5G

Understanding 5G NR and its Challenges

The vision of a seamlessly connected society and of an ‘Internet of things’ is on the horizon. The first 5G NR specifications completed last year set the foundation for the mobile industry to work towards a full- scale development of next generation 5G wireless technology. We are familiar with the three major 5G use cases: enhanced Mobile BroadBand (eMBB), massive Machine Type Communications (mMTC) and Ultra-Reliable and Low Latency Communications (URLLC). (Note: For the Dec 2017 3GPP release, mMTC and parts of URLLC were considered ‘out of scope’ and will be part of a subsequent release.) From 1G to 4G, the mobile network has evolved tremendously from simple analog voice to the digital broadband communications we have today. Advances in technology enabled every generation to deliver revolutionary user experience – changing the way we work, live, and communicate. With 5G, the expectations are higher. The spectrum is already very congested below 6 GHz and we need to move to frequencies where higher bandwidths are available, e.g. into the millimeter wave bands, to meet the demand for higher speed and capacity. The air interface needs to be flexible to meet the diverse needs of future services and applications across industries. Mission critical applications also require the network to be able to provide ultra-reliable and low latency communications. To meet the 5G targets, 5G NR introduces both evolutionary and revolutionary changes in the physical layer with respect to LTE. We shall briefly explore the motivation and implications of some of these key changes and if you need more details, check out the webcast “Understanding the 5G Physical Layer”.

Waveforms / Frame Structure

The NR physical layer is designed to be flexible and scalable to support the diverse 5G use cases, coexistence with LTE, and forward-compatibility. We shall discuss three new concepts that help make this possible. They are scalable orthogonal frequency-division multiplexing (OFDM) numerology, numerology multiplexing, and dynamic time-division duplexing (TDD). One aspect of scalable OFDM numerology refers to the scaling of subcarrier spacing (SCS). The permitted SCS for different channel bandwidths are shown in Table 1. There are several reasons why SCS scaling is considered an advantage over the fixed SCS in LTE. At mmWave frequencies with very wide channel bandwidths, phase noise makes the use of LTE’s 15 kHz SCS impractical. Also, the length of each OFDM symbol in time is the inverse of the SCS in frequency and to enable very high throughput and low latency services for eMBB at mmWave frequencies, shorter symbols are beneficial both to increase data rates and reduce latency with shorter frame structures. Thus, at mmWave we see use of SCS up to 120 kHz for data channels and 240 kHz for broadcast and synchronization. At the other end of the use case scale, mMTC requires low power, high coverage and low data rate services that are best served using narrowband signals. In this case, SCS narrower than 15 kHz can be used, although this is not part of Release 15.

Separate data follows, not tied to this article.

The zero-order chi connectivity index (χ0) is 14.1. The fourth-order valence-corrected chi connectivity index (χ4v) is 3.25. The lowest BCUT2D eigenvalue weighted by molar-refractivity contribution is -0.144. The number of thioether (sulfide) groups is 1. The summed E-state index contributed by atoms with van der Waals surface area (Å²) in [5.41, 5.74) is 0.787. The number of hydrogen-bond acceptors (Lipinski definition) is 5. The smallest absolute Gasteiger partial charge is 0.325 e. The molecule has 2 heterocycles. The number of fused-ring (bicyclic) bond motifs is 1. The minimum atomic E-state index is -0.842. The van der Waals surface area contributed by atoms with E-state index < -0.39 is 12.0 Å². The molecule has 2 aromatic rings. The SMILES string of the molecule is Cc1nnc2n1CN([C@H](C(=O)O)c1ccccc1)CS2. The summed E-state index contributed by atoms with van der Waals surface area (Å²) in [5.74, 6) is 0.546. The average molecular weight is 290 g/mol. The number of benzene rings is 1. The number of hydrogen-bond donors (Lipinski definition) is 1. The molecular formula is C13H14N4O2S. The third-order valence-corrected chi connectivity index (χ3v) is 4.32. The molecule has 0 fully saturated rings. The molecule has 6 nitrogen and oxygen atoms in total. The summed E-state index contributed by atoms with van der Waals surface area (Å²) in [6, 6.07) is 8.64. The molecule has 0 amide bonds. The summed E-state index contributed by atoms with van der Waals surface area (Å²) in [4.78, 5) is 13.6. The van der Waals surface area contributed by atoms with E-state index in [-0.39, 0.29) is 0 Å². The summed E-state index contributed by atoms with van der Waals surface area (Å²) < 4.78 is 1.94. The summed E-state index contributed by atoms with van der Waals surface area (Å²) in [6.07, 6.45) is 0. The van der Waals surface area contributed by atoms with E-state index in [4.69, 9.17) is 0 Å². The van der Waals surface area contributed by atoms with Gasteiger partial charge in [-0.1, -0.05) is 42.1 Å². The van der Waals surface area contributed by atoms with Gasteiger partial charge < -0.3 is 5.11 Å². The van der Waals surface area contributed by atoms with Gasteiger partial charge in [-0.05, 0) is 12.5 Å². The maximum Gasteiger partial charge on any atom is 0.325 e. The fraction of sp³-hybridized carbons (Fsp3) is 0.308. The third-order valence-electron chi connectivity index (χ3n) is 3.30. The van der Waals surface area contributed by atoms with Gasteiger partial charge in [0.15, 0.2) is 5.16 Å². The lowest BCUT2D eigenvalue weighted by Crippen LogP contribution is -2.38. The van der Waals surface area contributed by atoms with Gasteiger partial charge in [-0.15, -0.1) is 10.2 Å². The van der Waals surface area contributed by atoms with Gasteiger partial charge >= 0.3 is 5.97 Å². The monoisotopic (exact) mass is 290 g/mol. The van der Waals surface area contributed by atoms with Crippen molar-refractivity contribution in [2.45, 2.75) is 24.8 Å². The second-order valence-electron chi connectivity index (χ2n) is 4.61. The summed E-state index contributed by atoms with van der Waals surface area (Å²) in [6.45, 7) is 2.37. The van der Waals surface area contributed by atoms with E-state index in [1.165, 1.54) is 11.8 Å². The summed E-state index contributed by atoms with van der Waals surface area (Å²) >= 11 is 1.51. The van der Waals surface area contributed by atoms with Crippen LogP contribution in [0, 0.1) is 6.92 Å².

The NR frame structure has the same frame length (10 ms) and subframe length (1 ms) as in LTE but this is where the similarity ends. An NR slot comprises 14 OFDM symbols compared to the seven of LTE. In addition, the NR slot duration is variable. For any SCS spacing of 2 n × 15 kHz where n is an integer and 15 kHz is the subcarrier spacing used in LTE, the slot duration scales inversely as 1 ms/2 n . Hence, in a 1 ms subframe the number of slots will change depending on the subcarrier spacing used.

Subcarrier spacing can be selected based on the desired service therefore numerology multiplexing is supported, whereby a channel can support multiple numerologies (hence use cases) of 5G services simultaneously.

A slot can be all downlink, all uplink or mixed. The mixed configuration can be static, semi-static or dynamic. The first two configurations are just as implemented in LTE. The dynamic configuration however enables the network to adjust DL and UL resources flexibly according to the instantaneous traffic demands. To indicate link direction in dynamic TDD, Slot Format Indication (SFI) informs the user equipment (UE) whether an OFDM symbol is DL, UL or flexible. Unlike the fixed scheduling in slots, mini-slots have a flexible start position and can be allocated anywhere in a slot with a flexible duration. This is important for low latency cases where transmission needs to take place almost immediately without having to wait for the start of the next slot. A DL mini-slot can have 2, 4 or 7 symbols.

Massive MIMO, Beamforming and Beamsteering

Massive MIMO is a key innovation which is expected to be commercialized by 5G to help increase the spectral efficiency especially in the sub 6 GHz bands. Massive MIMO increases capacity by having far more antennas in the base stations than the number of user terminals. By using TDD channel reciprocity, the power-consuming calculations are done by the base station transmitter thereby making massive MIMO possible for battery-powered devices. The Keysight white paper, “Examining the challenges in implementing and testing massive MIMO for 5G” provides a deeper insight into massive MIMO starting from basics to addressing its challenges in test and implementation.